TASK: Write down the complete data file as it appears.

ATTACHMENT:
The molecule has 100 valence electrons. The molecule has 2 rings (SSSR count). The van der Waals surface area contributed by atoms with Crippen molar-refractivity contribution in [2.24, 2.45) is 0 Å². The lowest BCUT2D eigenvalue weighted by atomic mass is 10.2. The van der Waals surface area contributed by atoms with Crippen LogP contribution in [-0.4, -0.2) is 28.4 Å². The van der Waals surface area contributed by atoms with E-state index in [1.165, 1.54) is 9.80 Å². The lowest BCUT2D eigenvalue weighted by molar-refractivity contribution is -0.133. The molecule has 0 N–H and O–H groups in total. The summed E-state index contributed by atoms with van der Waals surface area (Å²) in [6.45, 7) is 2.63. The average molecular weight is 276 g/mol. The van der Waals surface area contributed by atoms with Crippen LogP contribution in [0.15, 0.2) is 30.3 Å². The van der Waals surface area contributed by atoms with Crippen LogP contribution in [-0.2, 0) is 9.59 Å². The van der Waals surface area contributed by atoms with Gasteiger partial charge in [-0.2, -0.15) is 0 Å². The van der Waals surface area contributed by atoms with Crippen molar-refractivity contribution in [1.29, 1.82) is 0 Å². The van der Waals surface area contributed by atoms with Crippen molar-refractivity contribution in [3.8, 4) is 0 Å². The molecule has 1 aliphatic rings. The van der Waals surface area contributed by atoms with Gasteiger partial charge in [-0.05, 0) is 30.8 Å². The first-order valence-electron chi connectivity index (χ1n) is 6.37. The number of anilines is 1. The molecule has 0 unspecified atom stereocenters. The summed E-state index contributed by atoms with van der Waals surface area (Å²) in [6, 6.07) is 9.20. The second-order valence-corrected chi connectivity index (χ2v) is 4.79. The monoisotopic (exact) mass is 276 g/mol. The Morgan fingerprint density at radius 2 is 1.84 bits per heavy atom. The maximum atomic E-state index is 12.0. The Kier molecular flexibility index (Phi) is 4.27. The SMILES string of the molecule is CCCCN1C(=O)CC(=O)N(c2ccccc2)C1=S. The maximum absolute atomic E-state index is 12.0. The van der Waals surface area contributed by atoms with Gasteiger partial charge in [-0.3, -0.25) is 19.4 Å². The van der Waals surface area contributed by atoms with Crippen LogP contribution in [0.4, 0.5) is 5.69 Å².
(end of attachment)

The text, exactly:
The molecule has 100 valence electrons. The molecule has 2 rings (SSSR count). The van der Waals surface area contributed by atoms with Crippen molar-refractivity contribution in [2.24, 2.45) is 0 Å². The lowest BCUT2D eigenvalue weighted by atomic mass is 10.2. The van der Waals surface area contributed by atoms with Crippen LogP contribution in [-0.4, -0.2) is 28.4 Å². The van der Waals surface area contributed by atoms with E-state index in [1.165, 1.54) is 9.80 Å². The lowest BCUT2D eigenvalue weighted by molar-refractivity contribution is -0.133. The molecule has 0 N–H and O–H groups in total. The summed E-state index contributed by atoms with van der Waals surface area (Å²) in [6.45, 7) is 2.63. The average molecular weight is 276 g/mol. The van der Waals surface area contributed by atoms with Crippen LogP contribution in [0.15, 0.2) is 30.3 Å². The van der Waals surface area contributed by atoms with Crippen LogP contribution in [-0.2, 0) is 9.59 Å². The van der Waals surface area contributed by atoms with Gasteiger partial charge in [-0.2, -0.15) is 0 Å². The van der Waals surface area contributed by atoms with Crippen molar-refractivity contribution in [1.29, 1.82) is 0 Å². The van der Waals surface area contributed by atoms with Crippen molar-refractivity contribution in [3.8, 4) is 0 Å². The molecule has 1 aliphatic rings. The van der Waals surface area contributed by atoms with Gasteiger partial charge in [-0.05, 0) is 30.8 Å². The first-order valence-electron chi connectivity index (χ1n) is 6.37. The number of anilines is 1. The molecule has 0 unspecified atom stereocenters. The summed E-state index contributed by atoms with van der Waals surface area (Å²) in [6, 6.07) is 9.20. The second-order valence-corrected chi connectivity index (χ2v) is 4.79. The monoisotopic (exact) mass is 276 g/mol. The Morgan fingerprint density at radius 2 is 1.84 bits per heavy atom. The maximum atomic E-state index is 12.0. The Kier molecular flexibility index (Phi) is 4.27. The SMILES string of the molecule is CCCCN1C(=O)CC(=O)N(c2ccccc2)C1=S. The maximum absolute atomic E-state index is 12.0. The van der Waals surface area contributed by atoms with Gasteiger partial charge in [-0.3, -0.25) is 19.4 Å². The van der Waals surface area contributed by atoms with Crippen LogP contribution in [0.4, 0.5) is 5.69 Å².